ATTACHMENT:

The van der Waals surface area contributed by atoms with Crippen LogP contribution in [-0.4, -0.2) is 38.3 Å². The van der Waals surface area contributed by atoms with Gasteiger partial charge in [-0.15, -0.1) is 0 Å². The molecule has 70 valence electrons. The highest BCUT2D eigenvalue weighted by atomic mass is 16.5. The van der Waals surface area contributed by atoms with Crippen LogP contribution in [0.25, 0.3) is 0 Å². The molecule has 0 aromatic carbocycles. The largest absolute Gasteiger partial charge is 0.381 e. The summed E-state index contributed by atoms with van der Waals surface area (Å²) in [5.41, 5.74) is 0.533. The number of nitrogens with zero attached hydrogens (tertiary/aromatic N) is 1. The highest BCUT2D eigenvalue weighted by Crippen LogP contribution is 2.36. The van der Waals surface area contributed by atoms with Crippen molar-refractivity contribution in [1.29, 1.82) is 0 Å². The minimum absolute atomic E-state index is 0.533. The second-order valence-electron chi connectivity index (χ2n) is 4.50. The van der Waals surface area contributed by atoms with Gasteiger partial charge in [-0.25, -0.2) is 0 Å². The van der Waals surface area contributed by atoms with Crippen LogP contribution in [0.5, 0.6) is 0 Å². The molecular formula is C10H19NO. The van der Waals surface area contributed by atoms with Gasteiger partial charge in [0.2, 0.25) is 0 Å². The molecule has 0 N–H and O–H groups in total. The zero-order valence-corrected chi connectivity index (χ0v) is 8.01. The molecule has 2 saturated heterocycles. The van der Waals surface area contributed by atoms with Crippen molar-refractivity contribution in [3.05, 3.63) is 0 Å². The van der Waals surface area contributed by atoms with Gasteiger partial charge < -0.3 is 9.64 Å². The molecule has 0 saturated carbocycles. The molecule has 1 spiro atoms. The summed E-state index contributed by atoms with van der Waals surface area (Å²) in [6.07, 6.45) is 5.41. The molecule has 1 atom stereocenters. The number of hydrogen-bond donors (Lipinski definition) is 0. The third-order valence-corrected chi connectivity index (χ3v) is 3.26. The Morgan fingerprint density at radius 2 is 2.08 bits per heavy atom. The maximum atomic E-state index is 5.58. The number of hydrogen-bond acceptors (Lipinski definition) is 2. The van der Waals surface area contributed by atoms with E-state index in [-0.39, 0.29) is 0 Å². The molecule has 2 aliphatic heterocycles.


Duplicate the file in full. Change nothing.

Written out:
The van der Waals surface area contributed by atoms with Crippen LogP contribution in [-0.4, -0.2) is 38.3 Å². The van der Waals surface area contributed by atoms with Gasteiger partial charge in [-0.15, -0.1) is 0 Å². The molecule has 70 valence electrons. The highest BCUT2D eigenvalue weighted by atomic mass is 16.5. The van der Waals surface area contributed by atoms with Crippen LogP contribution in [0.25, 0.3) is 0 Å². The molecule has 0 aromatic carbocycles. The largest absolute Gasteiger partial charge is 0.381 e. The summed E-state index contributed by atoms with van der Waals surface area (Å²) in [5.41, 5.74) is 0.533. The number of nitrogens with zero attached hydrogens (tertiary/aromatic N) is 1. The highest BCUT2D eigenvalue weighted by Crippen LogP contribution is 2.36. The van der Waals surface area contributed by atoms with Crippen molar-refractivity contribution in [1.29, 1.82) is 0 Å². The minimum absolute atomic E-state index is 0.533. The second-order valence-electron chi connectivity index (χ2n) is 4.50. The van der Waals surface area contributed by atoms with Gasteiger partial charge in [-0.25, -0.2) is 0 Å². The van der Waals surface area contributed by atoms with Crippen LogP contribution in [0.5, 0.6) is 0 Å². The molecular formula is C10H19NO. The van der Waals surface area contributed by atoms with Gasteiger partial charge in [0.2, 0.25) is 0 Å². The molecule has 0 N–H and O–H groups in total. The zero-order valence-corrected chi connectivity index (χ0v) is 8.01. The molecule has 2 saturated heterocycles. The van der Waals surface area contributed by atoms with Crippen molar-refractivity contribution in [3.05, 3.63) is 0 Å². The van der Waals surface area contributed by atoms with Gasteiger partial charge < -0.3 is 9.64 Å². The molecule has 0 saturated carbocycles. The molecule has 1 spiro atoms. The summed E-state index contributed by atoms with van der Waals surface area (Å²) in [6.07, 6.45) is 5.41. The molecule has 1 atom stereocenters. The number of hydrogen-bond donors (Lipinski definition) is 0. The third-order valence-corrected chi connectivity index (χ3v) is 3.26. The Morgan fingerprint density at radius 2 is 2.08 bits per heavy atom. The maximum atomic E-state index is 5.58. The number of hydrogen-bond acceptors (Lipinski definition) is 2. The van der Waals surface area contributed by atoms with E-state index in [-0.39, 0.29) is 0 Å². The molecule has 2 aliphatic heterocycles.